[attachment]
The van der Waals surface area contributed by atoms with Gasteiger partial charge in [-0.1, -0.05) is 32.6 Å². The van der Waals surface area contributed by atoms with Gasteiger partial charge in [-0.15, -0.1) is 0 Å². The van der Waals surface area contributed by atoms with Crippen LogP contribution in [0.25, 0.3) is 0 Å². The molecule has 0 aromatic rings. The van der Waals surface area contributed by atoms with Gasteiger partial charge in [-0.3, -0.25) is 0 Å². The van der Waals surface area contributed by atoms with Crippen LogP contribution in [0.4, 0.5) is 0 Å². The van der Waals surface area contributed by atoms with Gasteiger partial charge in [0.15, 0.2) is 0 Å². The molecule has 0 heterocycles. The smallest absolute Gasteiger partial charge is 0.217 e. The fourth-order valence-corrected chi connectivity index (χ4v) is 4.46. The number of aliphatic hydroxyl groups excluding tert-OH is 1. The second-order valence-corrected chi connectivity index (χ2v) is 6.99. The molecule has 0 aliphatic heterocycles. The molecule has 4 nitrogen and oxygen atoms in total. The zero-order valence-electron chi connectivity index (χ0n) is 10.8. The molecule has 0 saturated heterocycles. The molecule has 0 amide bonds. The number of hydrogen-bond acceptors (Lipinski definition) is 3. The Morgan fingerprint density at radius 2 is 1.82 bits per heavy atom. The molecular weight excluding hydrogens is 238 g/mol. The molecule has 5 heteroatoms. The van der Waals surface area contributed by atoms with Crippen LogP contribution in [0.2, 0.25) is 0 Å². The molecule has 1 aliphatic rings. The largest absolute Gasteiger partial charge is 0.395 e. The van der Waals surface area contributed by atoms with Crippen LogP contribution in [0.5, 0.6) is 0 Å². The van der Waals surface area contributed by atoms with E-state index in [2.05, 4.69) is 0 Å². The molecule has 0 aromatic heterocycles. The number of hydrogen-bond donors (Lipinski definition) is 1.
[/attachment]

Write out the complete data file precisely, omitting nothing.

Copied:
The van der Waals surface area contributed by atoms with Gasteiger partial charge in [-0.1, -0.05) is 32.6 Å². The van der Waals surface area contributed by atoms with Gasteiger partial charge in [-0.15, -0.1) is 0 Å². The van der Waals surface area contributed by atoms with Crippen LogP contribution in [0.25, 0.3) is 0 Å². The molecule has 0 aromatic rings. The van der Waals surface area contributed by atoms with Gasteiger partial charge in [-0.3, -0.25) is 0 Å². The van der Waals surface area contributed by atoms with Crippen LogP contribution in [0.4, 0.5) is 0 Å². The van der Waals surface area contributed by atoms with Gasteiger partial charge in [0.15, 0.2) is 0 Å². The molecule has 0 heterocycles. The smallest absolute Gasteiger partial charge is 0.217 e. The fourth-order valence-corrected chi connectivity index (χ4v) is 4.46. The number of aliphatic hydroxyl groups excluding tert-OH is 1. The second-order valence-corrected chi connectivity index (χ2v) is 6.99. The molecule has 0 aliphatic heterocycles. The molecule has 4 nitrogen and oxygen atoms in total. The zero-order valence-electron chi connectivity index (χ0n) is 10.8. The molecule has 0 saturated heterocycles. The molecule has 0 amide bonds. The number of hydrogen-bond acceptors (Lipinski definition) is 3. The Morgan fingerprint density at radius 2 is 1.82 bits per heavy atom. The molecular weight excluding hydrogens is 238 g/mol. The molecule has 5 heteroatoms. The van der Waals surface area contributed by atoms with Crippen LogP contribution in [0.2, 0.25) is 0 Å². The molecule has 1 aliphatic rings. The largest absolute Gasteiger partial charge is 0.395 e. The van der Waals surface area contributed by atoms with Crippen LogP contribution in [0.5, 0.6) is 0 Å². The van der Waals surface area contributed by atoms with E-state index in [2.05, 4.69) is 0 Å². The molecule has 0 aromatic heterocycles. The number of hydrogen-bond donors (Lipinski definition) is 1.